The English language

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Re: The English language

Post by David H on Sat Jun 09, 2012 6:34 am

Another question for the Brits: I've noticed when I've visited that many people have a home accent for their family and mates, and a more BBC accent for everybody else, but less so with the older generation. It's clear that the media is gradually homogenizing accents. Are the regional accents and dialects strong enough to persist, or are they fading?
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Re: The English language

Post by Orwell on Sat Jun 09, 2012 9:14 am

Some Ozhobbits believe we were given the accent that Eru gave us, and I'm more than ready to believe that. I'll look it up though... just to be properly sure (learnéd)... study --- yep, it's here under "Eru's Chosen Ones" in the The Ozhobbitstani Bible, Third Edition.". Thought so. Nod

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Re: The English language

Post by Mrs Figg on Sat Jun 09, 2012 1:14 pm

yes Dave its true and I feel it happening, when I go home to visit my folks my accent goes into a broad Lancastrian immediately, but when I am here at home in a different country its more Southern, I pronounce words differently, as I used to live around Oxford and London for many years. My Northern accent was a bit of a hindrance down South, so maybe subconsciously I toned it down, they assume if you have a Northen accent you live in Coronation Street and your family has an ASBO. Being with Cockneys 24/7 meant that I picked up bits and pieces bit like a sponge. I guess my default setting is now a toned down Northern., like my hero Eccleston.
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Re: The English language

Post by Pettytyrant101 on Sat Jun 09, 2012 2:35 pm

I slow down my speech when talking to non Scots as its quite a fast manner of speaking and we string words together all the time.
'what are you doing? for example would sound something like 'whiaeiyidaein?'.
My home town accent is even more unique for Scotland as after nearly 40 years of housing a massive US base a lot of Americanism have crept into it- there are several generations in this town who went to a secondary school that was compromised of 50% americans from all over the States, and they all brought new words with them. And in a school environment they were just absorbed into the general language.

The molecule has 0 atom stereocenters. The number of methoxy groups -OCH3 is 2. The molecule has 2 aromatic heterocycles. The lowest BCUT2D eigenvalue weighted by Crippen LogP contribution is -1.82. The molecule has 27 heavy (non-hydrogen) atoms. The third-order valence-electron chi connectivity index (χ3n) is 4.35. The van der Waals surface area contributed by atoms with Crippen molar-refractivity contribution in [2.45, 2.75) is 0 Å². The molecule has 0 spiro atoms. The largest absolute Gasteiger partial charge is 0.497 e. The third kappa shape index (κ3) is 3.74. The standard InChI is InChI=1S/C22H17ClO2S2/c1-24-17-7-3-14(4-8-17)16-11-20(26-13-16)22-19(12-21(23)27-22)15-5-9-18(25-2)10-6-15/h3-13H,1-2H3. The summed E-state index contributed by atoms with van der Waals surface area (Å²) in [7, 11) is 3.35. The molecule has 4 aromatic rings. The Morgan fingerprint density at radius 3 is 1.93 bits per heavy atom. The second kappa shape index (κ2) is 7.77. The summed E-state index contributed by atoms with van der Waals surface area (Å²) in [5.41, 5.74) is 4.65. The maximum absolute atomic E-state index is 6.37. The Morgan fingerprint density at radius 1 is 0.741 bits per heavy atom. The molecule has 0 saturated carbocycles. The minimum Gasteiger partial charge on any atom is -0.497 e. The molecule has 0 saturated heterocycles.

We also probably speak a little slower than some other west coast accents because of the need to communicate with non-native speakers on a daily basis for so long.
Its slowly changing- but there is quite a bit of pride in our accent here and its uniqueness-part of the reason the increase in people form across the River Clyde with their whiney, nasal accent is so unwelcome (it really is a horrible sound to our ears!)


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Re: The English language

Post by Mrs Figg on Sat Jun 09, 2012 3:13 pm

It would be interesting to know if the Americans take on Scottish words and accents too. Very Happy

Talking about speaking slowly for non natives, I once lived in Newcastle for a year to do a study course and I remember vividly the first day there. I got into a taxi to take me to my digs and gave him directions and honestly I didnt understand a word the poor man said, he must have thought I was taking the mickey because I kept saying 'pardon', In the end I just told him I couldnt understand him, it took me months to understand a lot of things, like a stottie is a sandwich, it was something like 'yaswannastottie like'? Shocked er yes please. scratch
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Re: The English language

Post by Pettytyrant101 on Sat Jun 09, 2012 3:38 pm

Very Happy If you ever come to Scotsdale Mrs Figg I would not recommend replying 'er yes please' to any question you dont understand! Shocked

I noticed a lot of regional words when I was in Leeds, at least half of what they said was some local word I hadn't a clue about.

Talking of Leeds and accents I had a near sexual ecounter in my youth there which involved all three!
I was about 16 at the time, staying with a mate there and we were driving along in his car when he spotted a burger van. So we pulled up and got out and there were two comely Leeds lasses serving up behind the counter.